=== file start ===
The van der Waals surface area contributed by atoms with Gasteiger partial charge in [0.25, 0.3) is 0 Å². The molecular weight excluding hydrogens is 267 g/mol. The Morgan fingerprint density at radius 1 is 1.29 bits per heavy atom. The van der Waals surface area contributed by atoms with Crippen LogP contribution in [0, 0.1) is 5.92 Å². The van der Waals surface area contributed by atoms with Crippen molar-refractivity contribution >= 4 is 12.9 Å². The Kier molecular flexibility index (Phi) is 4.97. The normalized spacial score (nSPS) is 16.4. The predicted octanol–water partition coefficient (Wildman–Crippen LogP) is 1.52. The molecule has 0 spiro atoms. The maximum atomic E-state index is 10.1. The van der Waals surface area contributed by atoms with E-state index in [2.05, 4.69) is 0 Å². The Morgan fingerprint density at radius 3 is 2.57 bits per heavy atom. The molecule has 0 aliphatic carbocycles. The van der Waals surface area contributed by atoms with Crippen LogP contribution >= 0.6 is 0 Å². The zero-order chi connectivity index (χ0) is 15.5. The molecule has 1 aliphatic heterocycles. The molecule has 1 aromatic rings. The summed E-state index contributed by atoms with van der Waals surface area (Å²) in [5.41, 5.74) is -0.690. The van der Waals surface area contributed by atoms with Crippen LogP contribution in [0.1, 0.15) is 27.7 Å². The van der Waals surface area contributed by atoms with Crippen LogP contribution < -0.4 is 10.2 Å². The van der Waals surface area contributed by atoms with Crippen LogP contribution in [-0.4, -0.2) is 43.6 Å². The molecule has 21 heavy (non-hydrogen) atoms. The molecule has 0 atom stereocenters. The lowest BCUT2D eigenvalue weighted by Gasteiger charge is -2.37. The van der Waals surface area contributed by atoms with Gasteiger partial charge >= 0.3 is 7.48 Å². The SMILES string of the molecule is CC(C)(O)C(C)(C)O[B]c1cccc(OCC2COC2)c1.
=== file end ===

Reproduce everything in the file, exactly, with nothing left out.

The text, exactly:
The van der Waals surface area contributed by atoms with Gasteiger partial charge in [0.25, 0.3) is 0 Å². The molecular weight excluding hydrogens is 267 g/mol. The Morgan fingerprint density at radius 1 is 1.29 bits per heavy atom. The van der Waals surface area contributed by atoms with Crippen LogP contribution in [0, 0.1) is 5.92 Å². The van der Waals surface area contributed by atoms with Crippen molar-refractivity contribution >= 4 is 12.9 Å². The Kier molecular flexibility index (Phi) is 4.97. The normalized spacial score (nSPS) is 16.4. The predicted octanol–water partition coefficient (Wildman–Crippen LogP) is 1.52. The molecule has 0 spiro atoms. The maximum atomic E-state index is 10.1. The van der Waals surface area contributed by atoms with E-state index in [2.05, 4.69) is 0 Å². The Morgan fingerprint density at radius 3 is 2.57 bits per heavy atom. The molecule has 0 aliphatic carbocycles. The van der Waals surface area contributed by atoms with Crippen LogP contribution >= 0.6 is 0 Å². The zero-order chi connectivity index (χ0) is 15.5. The molecule has 1 aliphatic heterocycles. The molecule has 1 aromatic rings. The summed E-state index contributed by atoms with van der Waals surface area (Å²) in [5.41, 5.74) is -0.690. The van der Waals surface area contributed by atoms with Crippen LogP contribution in [0.1, 0.15) is 27.7 Å². The van der Waals surface area contributed by atoms with Crippen LogP contribution < -0.4 is 10.2 Å². The van der Waals surface area contributed by atoms with Crippen LogP contribution in [-0.4, -0.2) is 43.6 Å². The molecule has 21 heavy (non-hydrogen) atoms. The molecule has 0 atom stereocenters. The lowest BCUT2D eigenvalue weighted by Gasteiger charge is -2.37. The van der Waals surface area contributed by atoms with Gasteiger partial charge >= 0.3 is 7.48 Å². The SMILES string of the molecule is CC(C)(O)C(C)(C)O[B]c1cccc(OCC2COC2)c1.